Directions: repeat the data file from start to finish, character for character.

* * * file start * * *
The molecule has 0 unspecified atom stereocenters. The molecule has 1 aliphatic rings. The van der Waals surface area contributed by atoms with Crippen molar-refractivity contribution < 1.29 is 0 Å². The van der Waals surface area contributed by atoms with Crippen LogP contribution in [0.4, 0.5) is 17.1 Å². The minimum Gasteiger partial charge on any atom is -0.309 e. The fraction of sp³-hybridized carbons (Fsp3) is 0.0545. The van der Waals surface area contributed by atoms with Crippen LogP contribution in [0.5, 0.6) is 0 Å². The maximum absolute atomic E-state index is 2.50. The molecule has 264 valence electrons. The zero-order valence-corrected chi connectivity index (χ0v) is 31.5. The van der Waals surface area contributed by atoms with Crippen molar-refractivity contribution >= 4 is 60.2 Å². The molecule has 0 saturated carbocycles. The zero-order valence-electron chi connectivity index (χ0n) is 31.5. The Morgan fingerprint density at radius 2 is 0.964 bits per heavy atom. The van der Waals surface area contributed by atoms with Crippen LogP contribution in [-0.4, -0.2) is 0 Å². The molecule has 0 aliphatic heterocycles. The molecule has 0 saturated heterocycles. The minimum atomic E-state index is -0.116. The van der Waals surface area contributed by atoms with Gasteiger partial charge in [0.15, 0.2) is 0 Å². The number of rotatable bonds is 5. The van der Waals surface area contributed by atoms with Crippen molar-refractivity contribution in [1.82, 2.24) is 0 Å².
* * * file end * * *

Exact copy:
The molecule has 0 unspecified atom stereocenters. The molecule has 1 aliphatic rings. The van der Waals surface area contributed by atoms with Crippen molar-refractivity contribution < 1.29 is 0 Å². The van der Waals surface area contributed by atoms with Crippen LogP contribution in [0.4, 0.5) is 17.1 Å². The minimum Gasteiger partial charge on any atom is -0.309 e. The fraction of sp³-hybridized carbons (Fsp3) is 0.0545. The van der Waals surface area contributed by atoms with Crippen LogP contribution in [0.5, 0.6) is 0 Å². The maximum absolute atomic E-state index is 2.50. The molecule has 264 valence electrons. The zero-order valence-corrected chi connectivity index (χ0v) is 31.5. The van der Waals surface area contributed by atoms with Crippen molar-refractivity contribution >= 4 is 60.2 Å². The molecule has 0 saturated carbocycles. The zero-order valence-electron chi connectivity index (χ0n) is 31.5. The Morgan fingerprint density at radius 2 is 0.964 bits per heavy atom. The van der Waals surface area contributed by atoms with Crippen LogP contribution in [-0.4, -0.2) is 0 Å². The molecule has 0 aliphatic heterocycles. The molecule has 0 saturated heterocycles. The minimum atomic E-state index is -0.116. The van der Waals surface area contributed by atoms with Gasteiger partial charge in [0.15, 0.2) is 0 Å². The number of rotatable bonds is 5. The van der Waals surface area contributed by atoms with Crippen molar-refractivity contribution in [1.82, 2.24) is 0 Å².